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Although few banks in the West keep Jordanian dinars on hand, you should be able to order them with a few days' notice, and it's a good idea to bring a small supply with you, to cover visa and transportation costs on arrival and a night or two in a hotel- there are no restrictions on bringing in and taking out as much foreign or Jordanian currency as you like Unlike other Middle Eastern countries, merchants prefer to use the local money, and in most situations it's impossible to pay for goods or services in dollars.

All major Western currencies are freely convertible in Jordan, as are Israeli shekels. However, New Zealand dollars and Irish punts aren't, and you may also encounter problems with Scottish and Northern Irish banknotes. For changing cash, every town has a welter of banks, with no difference in exchange rates between them; all generally offer fast service If you want to change money outside the rather limited bank opening hours, though, you may have to sacrifice a few fils and hunt down an exchange bureau. Amman's Downtown is crammed with these, all of which are authorized and have comparable rates, a fraction lower than the banks' - but to get the best out of them you'll have to shop around and bargain hard. Other large towns generally have a few bureaux. High-denomination bills are always preferable a single $100 bill will get you a better bureau exchange rate than a hundred $1 bills. Also make sure that the notes you're carrying are as crispy and new as possible, since some bureaux automatically reject older bills as possible forgeries. There's no black market in money exchange.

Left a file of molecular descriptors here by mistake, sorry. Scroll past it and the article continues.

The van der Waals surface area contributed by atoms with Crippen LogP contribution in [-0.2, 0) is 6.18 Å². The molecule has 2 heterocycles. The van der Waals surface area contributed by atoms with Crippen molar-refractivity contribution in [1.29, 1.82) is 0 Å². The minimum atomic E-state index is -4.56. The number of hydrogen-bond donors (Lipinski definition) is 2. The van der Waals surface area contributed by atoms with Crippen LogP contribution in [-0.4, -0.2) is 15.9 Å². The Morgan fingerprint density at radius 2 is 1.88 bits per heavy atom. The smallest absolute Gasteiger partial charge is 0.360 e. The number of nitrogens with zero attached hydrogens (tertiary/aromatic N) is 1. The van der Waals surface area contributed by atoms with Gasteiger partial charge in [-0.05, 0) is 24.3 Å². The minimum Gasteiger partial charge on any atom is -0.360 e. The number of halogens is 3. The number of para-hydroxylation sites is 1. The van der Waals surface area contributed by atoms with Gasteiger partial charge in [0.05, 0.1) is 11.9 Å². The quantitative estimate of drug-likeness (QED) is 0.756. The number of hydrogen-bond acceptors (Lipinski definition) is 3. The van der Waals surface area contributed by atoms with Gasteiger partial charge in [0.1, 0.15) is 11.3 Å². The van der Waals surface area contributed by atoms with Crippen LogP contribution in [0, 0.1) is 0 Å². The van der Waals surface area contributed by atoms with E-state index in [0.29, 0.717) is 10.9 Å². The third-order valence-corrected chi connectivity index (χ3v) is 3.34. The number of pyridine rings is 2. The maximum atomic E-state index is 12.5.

As far as security goes, wads of cash are entirely safe in your pocket Whether on a crowded rush-hour bus or at 2am in a dark alley, you're in very little danger of being mugged, conned or pick pocketed. It's still prudent to split your resources between the convenience of cash and the security of either travelers' cheques or plastic.



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